Do Successful Surgical Results after Operative Treatment of Long-bone Nonunions Correlate with Outcomes?

Kenneth A. Egol MD, Konrad Gruson MD, Allison B. Spitzer BA, Michael Walsh PhD, Nirmal C. Tejwani MD

There has been increased emphasis on validated, patient-reported functional outcomes after orthopaedic interventions for various conditions. The few reports on these types of outcomes after treatment of fracture nonunions are limited to specific anatomic sites, limited by small numbers, and retrospective. To determine whether successful healing of established long-bone nonunions resulted in improved functional outcomes and reduction in patient-reported pain scores, we prospectively followed 80 patients. These patients had a mean of 1.4 surgical procedures before enrollment and a mean of 18 months had elapsed from previous surgery until enrollment. Baseline data and functional scores were obtained before intervention. Seventeen of the 80 patients (21%) had positive intraoperative cultures. At a mean of 18.7 months (range, 12–36 months), 72 (90%) nonunions had healed. Patients with healed nonunions scored better on the Short Musculoskeletal Functional Assessment. Pain scores among all patients improved compared with baseline, but to a greater degree in patients who achieved healing by final followup. Our data suggest improvement in pain scores is seen in all patients after surgery, whereas successful internal fixation leads to improved function.,[object Object]

Is Locking Nailing of Humeral Head Fractures Superior to Locking Plate Fixation?

G. Gradl MD, PhD, A. Dietze MD, M. Kääb MD, PhD, W. Hopfenmüller MD, PhD, T. Mittlmeier MD, PhD The optimal surgical treatment of displaced proximal humeral fractures is controversial. New implants providing angular stability have been introduced to maintain the intraoperative reduction. In a multi-institutional study, we prospectively enrolled and followed 152 patients with unilateral displaced and unstable proximal humeral fractures treated either with an antegrade angular and sliding stable proximal interlocking nail or an angular stable plate. Fractures were classified according to the Neer four-segment classification. Clinical, functional, and radiographic followups were performed 3, 6, and 12 months after surgery. Absolute and relative (to the contralateral shoulder) Constant-Murley scores were used to assess postoperative shoulder function. Using age, gender, and fracture type, we identified 76 pairs (152 patients) for a matched-pairs analysis. Relative Constant-Murley scores 12 months after treatment with an angular and sliding stable nail and after plate fixation were 81% and 77%, respectively. We observed no differences between the two groups. Stabilization of displaced proximal humeral fractures with either an angular stable intramedullary or an extramedullary implant seems suitable with both surgical treatment options.,[object Object]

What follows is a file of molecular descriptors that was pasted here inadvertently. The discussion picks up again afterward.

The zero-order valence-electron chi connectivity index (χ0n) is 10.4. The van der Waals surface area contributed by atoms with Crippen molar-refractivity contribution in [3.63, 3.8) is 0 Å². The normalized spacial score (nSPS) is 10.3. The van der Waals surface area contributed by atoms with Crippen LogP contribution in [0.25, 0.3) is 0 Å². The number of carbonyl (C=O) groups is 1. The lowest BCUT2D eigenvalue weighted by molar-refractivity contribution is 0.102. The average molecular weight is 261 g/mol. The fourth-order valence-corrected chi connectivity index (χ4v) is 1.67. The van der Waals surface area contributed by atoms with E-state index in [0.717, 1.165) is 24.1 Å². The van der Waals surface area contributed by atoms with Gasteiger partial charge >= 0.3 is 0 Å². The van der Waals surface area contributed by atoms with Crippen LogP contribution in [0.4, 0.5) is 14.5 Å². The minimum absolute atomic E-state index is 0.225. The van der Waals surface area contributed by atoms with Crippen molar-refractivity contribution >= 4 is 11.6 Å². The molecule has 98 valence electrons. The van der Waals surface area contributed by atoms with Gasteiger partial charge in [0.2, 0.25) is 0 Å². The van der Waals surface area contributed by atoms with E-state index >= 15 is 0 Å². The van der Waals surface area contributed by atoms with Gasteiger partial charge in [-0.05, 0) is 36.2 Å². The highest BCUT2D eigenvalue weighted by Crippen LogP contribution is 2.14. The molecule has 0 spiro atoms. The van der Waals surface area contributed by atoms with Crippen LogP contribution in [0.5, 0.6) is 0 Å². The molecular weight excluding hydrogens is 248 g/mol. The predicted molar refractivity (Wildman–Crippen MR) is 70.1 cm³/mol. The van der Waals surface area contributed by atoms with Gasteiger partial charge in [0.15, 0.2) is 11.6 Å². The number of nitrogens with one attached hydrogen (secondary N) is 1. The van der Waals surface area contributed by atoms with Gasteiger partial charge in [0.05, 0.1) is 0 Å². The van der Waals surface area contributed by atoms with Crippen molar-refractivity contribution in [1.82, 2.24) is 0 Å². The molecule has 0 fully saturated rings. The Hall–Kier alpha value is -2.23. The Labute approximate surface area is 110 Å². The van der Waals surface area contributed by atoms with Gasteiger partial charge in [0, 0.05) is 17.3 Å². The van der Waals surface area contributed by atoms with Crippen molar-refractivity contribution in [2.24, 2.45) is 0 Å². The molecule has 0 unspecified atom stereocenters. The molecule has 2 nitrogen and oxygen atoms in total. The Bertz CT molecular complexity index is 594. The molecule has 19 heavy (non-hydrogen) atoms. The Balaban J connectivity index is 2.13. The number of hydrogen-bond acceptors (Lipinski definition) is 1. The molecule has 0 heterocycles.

Improved Tendon Radioprotection by Combined Cross-linking and Free Radical Scavenging

Aaron Seto MS, Charles J. Gatt MD, Michael G. Dunn PhD Allograft safety is a great concern owing to the risk of disease transmission from nonsterile tissues. Radiation sterilization is not used routinely because of deleterious effects on the mechanical integrity and stability of allograft collagen. We previously reported several individual cross-linking or free radical scavenging treatments provided some radioprotective effects for tendons. We therefore asked whether a combination of treatments would provide an improved protective effect after radiation exposure regarding mechanical properties and enzyme resistance. To address this question we treated 90 rabbit Achilles tendons with a combination of cross-linking (1-ethyl-3-[3-dimethyl aminopropyl] carbodiimide [EDC]) and one of three scavenging regimens (mannitol, ascorbate, or riboflavin). Tendons then were exposed to one of three radiation conditions (gamma or electron beam irradiation at 50 kGy or unsterilized). Combination-treated tendons (10 per group) had increases in mechanical properties and higher resistance to collagenase digestion compared with EDC-only and untreated tendons. Irradiated tendons treated with EDC-mannitol, -ascorbate, and -riboflavin combinations had comparable strength to native tendon and had averages of 26%, 39%, and 37% greater, respectively, than those treated with EDC-only. Optimization of a cross-linking protocol and free radical scavenging cocktail is ongoing with the goal of ensuring sterile allografts through irradiation while maintaining their structure and mechanical properties.